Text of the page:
In serving Oysters, the Butter, Lard and other
Condiments nsed ARE OF THE VERY BEST
QUALITY. No imitation butter, sauces or oils
Oysters received Fresh, Daily, by Express, from
Baltimore, Norfolk and New York.
'In connection with the elegant OYSTER PAR
LORS, the Beat of Wines, Liquors and
Ciicars (Domestic aud Imported) will be served
at popular prices. ,
n. K. U. WARS BR. Proprietor.
HALL. C. K. OF A
Memphis, September 27, 1881.
At a regular meeting of Branch 28, C. K. of A.,
the following resolutions were presented and
Whereas. Since it has Dlessed th Rutremeand
Omnipotent Ruler of heaven and earth to remove
ny aiam tne cniei executive 01 tnese united
States : therefore, be It
AVsomwi. By tne members 01 Branch 28. Catbolic
Viinht. ft. 1 .-i,... VJ..m ..V. .. T.. ., ..n..:. .
assembled, that while we bow in humble sub mi.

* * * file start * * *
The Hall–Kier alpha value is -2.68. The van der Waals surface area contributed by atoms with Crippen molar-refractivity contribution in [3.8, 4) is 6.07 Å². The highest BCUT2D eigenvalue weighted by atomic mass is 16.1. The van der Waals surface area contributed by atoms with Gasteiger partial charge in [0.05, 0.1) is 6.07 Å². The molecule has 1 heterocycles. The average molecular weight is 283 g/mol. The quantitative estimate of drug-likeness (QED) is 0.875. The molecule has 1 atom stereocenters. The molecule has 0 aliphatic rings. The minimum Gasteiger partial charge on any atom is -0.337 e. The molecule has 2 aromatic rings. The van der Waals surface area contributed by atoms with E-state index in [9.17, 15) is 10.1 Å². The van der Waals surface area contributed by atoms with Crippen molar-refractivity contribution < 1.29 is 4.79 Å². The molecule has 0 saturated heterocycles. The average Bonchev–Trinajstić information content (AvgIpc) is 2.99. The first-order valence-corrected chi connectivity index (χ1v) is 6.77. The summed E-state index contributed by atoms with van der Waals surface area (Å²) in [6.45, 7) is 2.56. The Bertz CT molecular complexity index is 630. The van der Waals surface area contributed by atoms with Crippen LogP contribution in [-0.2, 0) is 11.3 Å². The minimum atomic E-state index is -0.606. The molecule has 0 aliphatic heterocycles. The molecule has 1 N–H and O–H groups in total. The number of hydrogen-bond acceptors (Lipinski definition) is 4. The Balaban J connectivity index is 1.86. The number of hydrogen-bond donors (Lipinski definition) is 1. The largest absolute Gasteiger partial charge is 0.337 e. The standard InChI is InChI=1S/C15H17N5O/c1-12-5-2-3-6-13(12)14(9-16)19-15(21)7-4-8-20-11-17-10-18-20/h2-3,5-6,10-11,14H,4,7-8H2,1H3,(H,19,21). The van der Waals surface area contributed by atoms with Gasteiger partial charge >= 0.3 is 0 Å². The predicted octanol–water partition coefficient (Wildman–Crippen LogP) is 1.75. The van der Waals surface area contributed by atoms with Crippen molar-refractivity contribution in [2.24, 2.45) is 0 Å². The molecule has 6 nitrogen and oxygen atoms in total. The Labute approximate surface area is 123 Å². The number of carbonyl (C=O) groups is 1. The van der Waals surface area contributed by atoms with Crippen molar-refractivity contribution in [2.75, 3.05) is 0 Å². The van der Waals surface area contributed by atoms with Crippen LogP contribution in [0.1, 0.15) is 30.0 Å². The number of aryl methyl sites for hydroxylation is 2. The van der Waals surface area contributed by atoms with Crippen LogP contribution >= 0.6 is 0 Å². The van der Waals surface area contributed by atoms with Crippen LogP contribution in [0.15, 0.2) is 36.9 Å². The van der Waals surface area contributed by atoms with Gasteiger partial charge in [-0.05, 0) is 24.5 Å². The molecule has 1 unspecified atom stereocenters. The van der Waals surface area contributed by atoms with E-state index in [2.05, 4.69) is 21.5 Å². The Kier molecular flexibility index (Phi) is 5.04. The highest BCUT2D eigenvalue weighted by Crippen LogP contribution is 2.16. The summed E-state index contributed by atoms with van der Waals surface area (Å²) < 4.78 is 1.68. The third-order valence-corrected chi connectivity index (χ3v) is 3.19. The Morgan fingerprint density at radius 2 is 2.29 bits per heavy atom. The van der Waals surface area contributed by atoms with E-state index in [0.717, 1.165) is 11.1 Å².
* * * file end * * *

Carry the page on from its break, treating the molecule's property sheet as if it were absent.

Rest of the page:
slou ta tne ltoly will 01 Almighty God, and ques
tion not His inscrutable dUpeiiFatio", we can but
deplore the ear y dunme 01 lion. James a. uab-
pihlu. whose maniv luaerienuenee ana nobiutv ot
charaoter had won our esteem, while bis true
statesmanship and pure patriotism commanded
our admiration : ue 11 tnereiore
Rrtolttd, 1 hat we unite our sorrow with that of
the vast multitude who mourn the nation's loss.and
at the same time tender to the bereaved family
our uuieiguco, sincere, ncameii sympainy.
r.. aaiL.ua rtiL.L.fi.1 1,
JOHN 9. TOOF.
A. B. VACCARO,
I. O. O. Ft
rriHE officer and members of Mem-
hereby notified to meet at the hallE'f
una it-KlDAl) moroioR. .September w